Noise Can Cause Stress

In a study at Cornell University, Gary Evans played a recording of common office noises to forty clerical workers while they worked: typing, phones ringing, random conversations. Another forty clerical workers did not have to listen to it.

He found the first group became accustomed to the extra sound and weren't bothered by it after awhile. But when he tested them, he found they had higher levels of the stress hormone, epinephrine. They didn't think they were bothered, but they had a higher baseline level of stress.

Sound effects your level of stress hormones, for better or worse. Close a window if there is a leafblower going outside. Or turn on some soothing music. Even the sounds of birds are now available on tape or CD. Playing quietly in the background, it can have a small but noticeable effect on your feelings of security and ease.

In a study of 144 people, including teenagers and adults, the researchers took a psychological profile before and again after listening to fifteen minutes of music. Each person listened to one of four different types of music — one kind per week in a random order. The four kinds were classical, New Age, designer, and grunge rock (the study was conducted in 1997). The participants were tested on a variety of psychological measurements before and after listening to the music.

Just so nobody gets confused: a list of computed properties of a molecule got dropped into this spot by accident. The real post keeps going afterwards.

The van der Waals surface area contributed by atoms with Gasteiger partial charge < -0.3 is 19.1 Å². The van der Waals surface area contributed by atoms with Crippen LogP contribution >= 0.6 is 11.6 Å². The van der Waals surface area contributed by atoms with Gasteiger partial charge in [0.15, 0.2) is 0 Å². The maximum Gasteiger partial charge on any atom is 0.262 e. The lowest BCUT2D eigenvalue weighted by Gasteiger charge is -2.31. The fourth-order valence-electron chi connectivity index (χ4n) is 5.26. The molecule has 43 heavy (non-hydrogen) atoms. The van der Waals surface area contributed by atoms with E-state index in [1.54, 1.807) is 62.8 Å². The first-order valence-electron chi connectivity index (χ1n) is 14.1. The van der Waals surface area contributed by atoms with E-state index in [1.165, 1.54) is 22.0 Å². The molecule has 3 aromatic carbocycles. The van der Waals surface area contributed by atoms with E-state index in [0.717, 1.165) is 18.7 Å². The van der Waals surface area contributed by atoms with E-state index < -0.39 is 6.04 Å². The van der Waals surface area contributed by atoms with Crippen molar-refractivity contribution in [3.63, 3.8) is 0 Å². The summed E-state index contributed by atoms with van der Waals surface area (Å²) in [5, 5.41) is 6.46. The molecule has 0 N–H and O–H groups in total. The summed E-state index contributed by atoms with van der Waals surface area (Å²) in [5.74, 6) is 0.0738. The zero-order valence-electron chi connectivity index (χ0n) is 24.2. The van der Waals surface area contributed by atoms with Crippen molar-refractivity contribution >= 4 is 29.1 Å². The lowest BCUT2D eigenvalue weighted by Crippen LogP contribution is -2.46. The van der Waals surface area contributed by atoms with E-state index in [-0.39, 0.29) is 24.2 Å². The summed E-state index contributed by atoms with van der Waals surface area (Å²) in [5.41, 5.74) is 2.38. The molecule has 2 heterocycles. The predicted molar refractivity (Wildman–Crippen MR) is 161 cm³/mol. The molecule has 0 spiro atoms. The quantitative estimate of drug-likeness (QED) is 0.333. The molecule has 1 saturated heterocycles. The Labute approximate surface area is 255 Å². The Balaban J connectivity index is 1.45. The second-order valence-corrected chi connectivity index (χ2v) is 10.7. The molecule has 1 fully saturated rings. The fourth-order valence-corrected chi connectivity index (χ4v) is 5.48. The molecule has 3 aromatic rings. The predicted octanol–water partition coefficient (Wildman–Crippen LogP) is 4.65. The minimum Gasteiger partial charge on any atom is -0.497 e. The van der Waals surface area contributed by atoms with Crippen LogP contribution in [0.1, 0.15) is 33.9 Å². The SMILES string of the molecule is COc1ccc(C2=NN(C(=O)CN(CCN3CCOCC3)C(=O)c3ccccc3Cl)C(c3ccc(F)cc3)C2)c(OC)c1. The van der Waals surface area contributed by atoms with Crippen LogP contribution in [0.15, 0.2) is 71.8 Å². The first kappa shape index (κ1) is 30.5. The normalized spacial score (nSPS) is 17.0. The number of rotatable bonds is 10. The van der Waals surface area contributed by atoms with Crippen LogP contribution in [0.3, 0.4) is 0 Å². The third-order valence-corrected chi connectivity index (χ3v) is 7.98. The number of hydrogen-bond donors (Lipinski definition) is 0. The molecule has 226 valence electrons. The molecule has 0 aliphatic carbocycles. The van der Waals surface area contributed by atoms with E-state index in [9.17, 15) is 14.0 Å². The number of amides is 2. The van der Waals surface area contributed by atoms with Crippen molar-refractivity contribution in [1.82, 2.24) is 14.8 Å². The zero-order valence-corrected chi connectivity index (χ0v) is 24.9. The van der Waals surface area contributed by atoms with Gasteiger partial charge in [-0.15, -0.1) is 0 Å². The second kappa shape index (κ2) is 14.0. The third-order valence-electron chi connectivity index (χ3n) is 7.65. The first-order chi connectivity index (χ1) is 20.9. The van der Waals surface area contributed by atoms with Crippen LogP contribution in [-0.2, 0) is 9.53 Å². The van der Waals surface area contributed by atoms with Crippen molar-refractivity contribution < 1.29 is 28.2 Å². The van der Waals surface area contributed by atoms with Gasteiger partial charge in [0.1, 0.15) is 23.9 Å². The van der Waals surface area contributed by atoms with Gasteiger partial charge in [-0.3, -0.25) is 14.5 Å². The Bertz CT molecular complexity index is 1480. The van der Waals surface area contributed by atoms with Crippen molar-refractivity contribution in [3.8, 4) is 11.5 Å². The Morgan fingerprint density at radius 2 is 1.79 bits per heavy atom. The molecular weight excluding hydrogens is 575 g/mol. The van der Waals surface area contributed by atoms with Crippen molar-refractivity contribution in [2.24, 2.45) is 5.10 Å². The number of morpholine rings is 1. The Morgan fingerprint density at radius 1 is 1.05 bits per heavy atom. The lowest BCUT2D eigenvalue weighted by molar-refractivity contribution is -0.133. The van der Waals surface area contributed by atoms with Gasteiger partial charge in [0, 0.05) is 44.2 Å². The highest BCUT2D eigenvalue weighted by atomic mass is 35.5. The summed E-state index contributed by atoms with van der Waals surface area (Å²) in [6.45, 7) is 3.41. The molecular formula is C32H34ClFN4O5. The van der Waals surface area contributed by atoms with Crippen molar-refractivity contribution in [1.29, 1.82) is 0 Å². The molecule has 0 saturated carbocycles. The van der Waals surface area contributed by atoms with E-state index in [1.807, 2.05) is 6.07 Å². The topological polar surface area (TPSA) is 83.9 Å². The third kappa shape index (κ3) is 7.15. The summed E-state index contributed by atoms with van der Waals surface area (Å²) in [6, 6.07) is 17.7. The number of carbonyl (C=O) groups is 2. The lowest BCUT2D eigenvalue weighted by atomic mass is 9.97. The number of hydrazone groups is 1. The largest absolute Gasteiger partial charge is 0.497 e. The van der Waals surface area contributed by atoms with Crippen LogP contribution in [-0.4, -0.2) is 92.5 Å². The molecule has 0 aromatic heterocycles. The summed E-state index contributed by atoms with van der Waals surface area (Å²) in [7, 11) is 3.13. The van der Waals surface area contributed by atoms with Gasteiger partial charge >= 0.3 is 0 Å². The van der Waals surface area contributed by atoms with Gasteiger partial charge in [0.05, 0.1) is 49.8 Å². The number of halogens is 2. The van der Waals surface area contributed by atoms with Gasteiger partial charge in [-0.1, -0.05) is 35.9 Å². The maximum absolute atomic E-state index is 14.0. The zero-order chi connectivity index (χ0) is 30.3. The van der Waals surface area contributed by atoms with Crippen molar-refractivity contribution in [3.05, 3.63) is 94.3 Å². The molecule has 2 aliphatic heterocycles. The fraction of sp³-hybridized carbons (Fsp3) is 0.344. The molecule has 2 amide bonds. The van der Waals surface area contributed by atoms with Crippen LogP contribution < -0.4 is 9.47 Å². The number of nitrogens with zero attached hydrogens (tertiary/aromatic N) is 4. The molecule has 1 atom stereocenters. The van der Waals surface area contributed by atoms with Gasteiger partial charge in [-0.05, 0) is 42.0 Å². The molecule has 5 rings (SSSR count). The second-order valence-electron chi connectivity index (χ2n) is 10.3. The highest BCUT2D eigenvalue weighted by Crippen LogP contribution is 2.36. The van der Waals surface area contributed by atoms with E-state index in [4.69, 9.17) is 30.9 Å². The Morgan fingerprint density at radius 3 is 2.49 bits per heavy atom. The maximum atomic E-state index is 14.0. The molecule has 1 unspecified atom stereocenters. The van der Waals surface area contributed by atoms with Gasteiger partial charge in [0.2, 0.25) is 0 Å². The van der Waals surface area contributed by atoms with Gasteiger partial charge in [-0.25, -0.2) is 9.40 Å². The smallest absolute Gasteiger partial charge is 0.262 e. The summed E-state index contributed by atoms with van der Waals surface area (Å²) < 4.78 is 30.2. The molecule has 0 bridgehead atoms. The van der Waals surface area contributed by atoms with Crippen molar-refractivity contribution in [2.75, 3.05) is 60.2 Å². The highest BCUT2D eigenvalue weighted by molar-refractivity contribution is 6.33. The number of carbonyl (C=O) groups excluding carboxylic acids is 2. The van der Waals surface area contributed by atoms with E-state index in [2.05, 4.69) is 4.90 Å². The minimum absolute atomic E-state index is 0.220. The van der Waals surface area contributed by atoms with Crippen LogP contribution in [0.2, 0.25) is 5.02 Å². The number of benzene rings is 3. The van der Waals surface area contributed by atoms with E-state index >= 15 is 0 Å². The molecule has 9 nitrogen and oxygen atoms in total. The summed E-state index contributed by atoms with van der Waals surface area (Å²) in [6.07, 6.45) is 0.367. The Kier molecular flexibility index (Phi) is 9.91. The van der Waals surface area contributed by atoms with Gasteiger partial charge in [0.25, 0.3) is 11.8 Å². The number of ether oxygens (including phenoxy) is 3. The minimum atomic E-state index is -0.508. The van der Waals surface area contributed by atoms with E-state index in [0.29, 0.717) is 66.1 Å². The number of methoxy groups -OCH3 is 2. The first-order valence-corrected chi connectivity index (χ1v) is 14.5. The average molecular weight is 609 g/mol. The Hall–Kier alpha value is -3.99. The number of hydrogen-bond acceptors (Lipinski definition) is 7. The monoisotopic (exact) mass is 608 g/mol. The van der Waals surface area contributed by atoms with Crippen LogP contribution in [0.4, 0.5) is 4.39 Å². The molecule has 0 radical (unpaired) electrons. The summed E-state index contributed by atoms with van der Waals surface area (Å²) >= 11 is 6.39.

Listening to designer music (designed to be easy to listen to, lighthearted and upbeat) made them feel more relaxed and caring. It also increased their feelings of mental clarity and vigor. Grunge rock had exactly the opposite effect. The New Age and classical music produced mixed results.

If you want to feel more relaxed, more caring, mentally clearer and more vigorous, you know what to do. It is a very simple thing to do that probably won't interfere with anything else you're doing.

Researchers from McGill University and Massachusetts General Hospital asked ten musicians what music they loved so much it gave them chills. Then they were each given PET scans while listening to one of four different things: Their favorite music, silence, general noise, or other music. Here's the interesting thing: Other music was sometimes pleasurable to them, but only the music they loved caused their brains to respond the same way as sex.

In other words, the parts of the brain that respond to sex, causing you to feel great pleasure, also respond to music you love.

I have no specific recommendations here except to be aware that sounds or the lack thereof can have an effect on your anxiety level, so pay attention to it and improve it as you can.

Adam Khan is the author of Principles For Personal Growth, Slotralogy, Direct Your Mind, and Self-Reliance, Translated. Follow his podcast, The Adam Bomb.

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